I agree with what you say about the reality of fracing and the oil business - but you are coming down pretty hard on Charles Maxwell's knowledge of the oil business. The comment about Maxwell not knowing what to expect did not not come from Maxwell, but from the author of the piece.

Charles Maxwell has been an oil and gas energy analyst for many years and has a great reputation in explaining what has been going on. I have heard two presentations from him at ASPO meetings and I came away impressed with his understanding of what is going on. He is one of the few top level energy investment advisers consistently warning about peak oil - which he sees as a 2015-2020 thing.

I read the article above as mostly the opinions of the writer, not Maxwell. And it appears that Maxwell was one of the board members trying to rein in a wildcat CEO. Although since I was not in those meetings I am just trying to read between the lines.

TE - Thanks for the correction. I owe Mr. Maxwell an apology. I took the except as his position. As experienced as you described him I suspect he had some contentions discussion with CHK management. I’ve met board members who understood nothing about oil/NG exploration or the financial side of the biz. They were nothing more than rubber stamps in $1,000 suits.

The east Texas shale gas boom was created and then decimated by the same factor: NG pricing.

Yet Tx gas production has not been decimated. It is still a couple TCF per year above where it was ten years ago, after declining for decades, and today the NG price is ~$2-3/MMBTU.

The rich are working harder

The wealthy are seeing their incomes soar, but they're also working a lot harder for the money.

Not only has the income gap between the rich and the poor grown since the 1980s, but the leisure divide has widened too, a new study from three National Bureau of Economic Research associates has found.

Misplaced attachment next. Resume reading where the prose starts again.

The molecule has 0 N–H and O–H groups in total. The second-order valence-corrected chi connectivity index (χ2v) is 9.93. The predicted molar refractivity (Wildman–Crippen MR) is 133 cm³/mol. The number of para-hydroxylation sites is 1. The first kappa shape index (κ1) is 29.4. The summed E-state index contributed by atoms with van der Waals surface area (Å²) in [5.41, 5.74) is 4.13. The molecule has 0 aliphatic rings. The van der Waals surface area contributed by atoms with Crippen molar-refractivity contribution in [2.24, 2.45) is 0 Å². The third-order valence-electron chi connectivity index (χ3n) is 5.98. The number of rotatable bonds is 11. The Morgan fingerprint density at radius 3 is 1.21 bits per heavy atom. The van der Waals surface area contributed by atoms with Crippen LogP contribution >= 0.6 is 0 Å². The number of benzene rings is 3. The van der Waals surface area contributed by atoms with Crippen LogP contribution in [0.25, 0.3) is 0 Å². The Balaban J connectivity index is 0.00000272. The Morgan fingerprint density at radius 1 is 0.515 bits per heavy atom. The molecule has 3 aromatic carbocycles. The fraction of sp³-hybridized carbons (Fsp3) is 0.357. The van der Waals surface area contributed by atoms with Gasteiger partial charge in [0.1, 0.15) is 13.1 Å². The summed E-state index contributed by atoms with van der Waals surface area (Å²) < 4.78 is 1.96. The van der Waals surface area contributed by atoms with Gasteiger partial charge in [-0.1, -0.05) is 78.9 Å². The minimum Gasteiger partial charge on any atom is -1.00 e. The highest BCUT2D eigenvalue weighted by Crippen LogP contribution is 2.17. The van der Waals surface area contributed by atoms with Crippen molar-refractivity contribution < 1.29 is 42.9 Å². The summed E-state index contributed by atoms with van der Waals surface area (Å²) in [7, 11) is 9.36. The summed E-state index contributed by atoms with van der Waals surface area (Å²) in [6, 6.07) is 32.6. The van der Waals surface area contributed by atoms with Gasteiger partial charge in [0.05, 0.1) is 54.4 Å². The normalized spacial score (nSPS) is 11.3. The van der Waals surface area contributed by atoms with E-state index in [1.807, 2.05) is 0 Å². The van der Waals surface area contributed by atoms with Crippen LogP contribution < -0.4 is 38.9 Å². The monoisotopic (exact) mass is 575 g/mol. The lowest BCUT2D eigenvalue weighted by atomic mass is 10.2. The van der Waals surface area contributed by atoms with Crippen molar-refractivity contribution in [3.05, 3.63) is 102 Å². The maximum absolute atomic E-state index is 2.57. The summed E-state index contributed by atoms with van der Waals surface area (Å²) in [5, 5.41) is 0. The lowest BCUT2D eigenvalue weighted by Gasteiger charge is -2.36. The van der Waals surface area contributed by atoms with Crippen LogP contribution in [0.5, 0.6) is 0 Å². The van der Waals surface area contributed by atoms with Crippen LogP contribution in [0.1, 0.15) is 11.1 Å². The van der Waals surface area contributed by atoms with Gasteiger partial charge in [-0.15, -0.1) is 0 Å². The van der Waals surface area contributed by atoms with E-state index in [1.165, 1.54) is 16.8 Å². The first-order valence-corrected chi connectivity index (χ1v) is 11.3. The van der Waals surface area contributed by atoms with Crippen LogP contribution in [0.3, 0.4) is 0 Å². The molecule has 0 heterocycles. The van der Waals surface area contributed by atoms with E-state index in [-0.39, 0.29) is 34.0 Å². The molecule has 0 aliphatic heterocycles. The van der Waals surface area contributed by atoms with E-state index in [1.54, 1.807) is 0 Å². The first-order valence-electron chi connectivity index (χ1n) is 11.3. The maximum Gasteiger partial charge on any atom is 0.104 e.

Highly educated men, who generally have higher incomes, had only 33.2 hours of leisure time a week by 2007, down 1.2 hours from 1985. Men with little education had 39.1 hours a week of free time, up 2.5 hours from 1985.

Leisure time is underrated these days, as the highly motivated scurry around the planet, consuming energy and resources. I've never understood it much, this drive to consume and produce. It often seems more like a search and destroy mission. Even my retired neighbor is constantly mowing, slashing and burning (I can hear his mower as I type), as if his self-worth is determined by how many blades of grass can be maintained to his perfect standard of three inches. I finally got him to stop weed eating the bull rushes around our pond after he commented that the nesting mallards had 'disappeared'. He got a bit upset, not about the ducks, but that my pond was off his list of targets. I fully expect to find him dead behind the wheel of his mower some day. Mow, Forest, Mow!

Highly educated men, who generally have higher incomes, had only 33.2 hours of leisure time a week by 2007, down 1.2 hours from 1985. Men with little education had 39.1 hours a week of free time, up 2.5 hours from 1985.

Highly educated men are also more likely to be highly productive, and more likely to be exempt employees.

When an employer is trying to improve the bottom line in a sagging economy, he will be very comfortable with the concept of cutting the hours worked by hourly workers, and forcing the productive employees on a fixed salary to work longer hours. In a booming economy the short term result of this kind of policy is getting your best employees hired by the competition. But in most industries today the competition is not hiring.

Highly educated men are also more likely to be highly productive

If you've ever had the opportunity to facilitate a workshop in a room filled with retired admirals and generals, industry VPs, consultants, lobbyists and PhDs you would not get the impression that highly educated and highly productive were even remotely synonymous.